Things might get even easier should the Rangers sign Ilya Kovalchuk this summer. Kovalchuk, who played for 18 short games with Buchnevich in the KHL, has the kind of pedigree and scoring prowess that would certainly be a boon to Buchnevich’s continued growth as a rising NHL star. Not to mention should things with Igor Shesterkin and Yegor Rykov—also teammates of Kovalchuk—work out as planned, he can look forward to even more native Russian speakers joining his team down the line.
Buchnevich’s 200-Foot Game Still Needs Polish
None of this is to suggest he’s a perfect hockey player, or even close to it. Like most youngsters, he still has much learning to do, particularly in the defensive and neutral zones where his play can wane from time-to-time. It’s something Alain Vigneault has spoken to on more than one occasion this season.
“I would say he’s shown a real skill set to get away from people and make plays with the puck, but we are talking to him about a little better consistency,” Vigneault recently told the New York Post. “But that’s normal with 90 percent — I’m throwing a number out there, I haven’t checked my stats — of most of the young players coming into the league.”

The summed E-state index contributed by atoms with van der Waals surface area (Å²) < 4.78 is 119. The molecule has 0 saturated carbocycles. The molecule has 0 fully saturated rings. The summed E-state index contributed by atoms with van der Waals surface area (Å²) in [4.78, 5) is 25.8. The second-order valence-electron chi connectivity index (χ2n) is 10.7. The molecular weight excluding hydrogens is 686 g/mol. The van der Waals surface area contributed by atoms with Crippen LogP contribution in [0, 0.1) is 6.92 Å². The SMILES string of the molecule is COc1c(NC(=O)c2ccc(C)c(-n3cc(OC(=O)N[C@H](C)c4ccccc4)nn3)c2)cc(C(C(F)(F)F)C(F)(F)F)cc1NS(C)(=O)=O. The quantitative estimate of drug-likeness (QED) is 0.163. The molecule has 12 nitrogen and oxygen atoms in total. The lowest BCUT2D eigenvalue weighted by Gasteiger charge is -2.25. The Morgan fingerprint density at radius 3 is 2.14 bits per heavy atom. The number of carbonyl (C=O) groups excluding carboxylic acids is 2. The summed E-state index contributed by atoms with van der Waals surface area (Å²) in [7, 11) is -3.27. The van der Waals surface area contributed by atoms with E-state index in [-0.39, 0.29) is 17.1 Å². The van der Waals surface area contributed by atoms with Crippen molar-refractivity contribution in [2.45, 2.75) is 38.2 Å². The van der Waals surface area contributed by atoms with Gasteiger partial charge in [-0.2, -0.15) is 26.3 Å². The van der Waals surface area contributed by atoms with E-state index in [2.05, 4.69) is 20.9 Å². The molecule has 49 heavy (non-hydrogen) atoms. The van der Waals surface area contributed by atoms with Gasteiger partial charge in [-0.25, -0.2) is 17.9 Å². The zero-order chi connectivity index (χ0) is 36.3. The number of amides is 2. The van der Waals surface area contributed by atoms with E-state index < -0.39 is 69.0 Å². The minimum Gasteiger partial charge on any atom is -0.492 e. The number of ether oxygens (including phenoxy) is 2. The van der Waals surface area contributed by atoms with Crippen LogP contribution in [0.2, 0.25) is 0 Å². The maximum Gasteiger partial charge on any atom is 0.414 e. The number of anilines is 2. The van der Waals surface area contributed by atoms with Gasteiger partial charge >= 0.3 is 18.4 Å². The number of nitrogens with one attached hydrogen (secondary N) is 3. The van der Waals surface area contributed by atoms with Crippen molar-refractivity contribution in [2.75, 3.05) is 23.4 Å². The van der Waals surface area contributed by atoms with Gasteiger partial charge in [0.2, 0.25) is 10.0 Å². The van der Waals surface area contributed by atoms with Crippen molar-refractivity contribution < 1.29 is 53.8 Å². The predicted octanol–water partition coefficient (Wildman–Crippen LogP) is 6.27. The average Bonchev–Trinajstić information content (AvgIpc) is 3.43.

Refining Buchnevich’s play to one capable of playing a 200-foot game is a work in progress that should sort itself out in time. Yet he’s already made great strides early on in spite of barriers including language and low ice time.
“Any young player I’ve had throughout my NHL career, there’s a learning curve, there’s peaks and valleys, and Butchie is a lot like that,” Vigneault said. “But there is a tremendous amount of upside with that young man. We’ve just got to continue to work with him to get it to be more consistent.”
All-in-all, there’s plenty of reason to believe Buchnevich’s stock will continue to rise. And that’s something the Rangers can hang their hats on, knowing that as they continue to rebuild their image in the effort of returning to contention, they have a star in the making. One who, despite the roadblocks, is already paying dividends that have nowhere to go but up.
I believe in Nate Silver, Neil deGrasse Tyson, Christopher Hitchens, the Oxford comma, and the value of white space.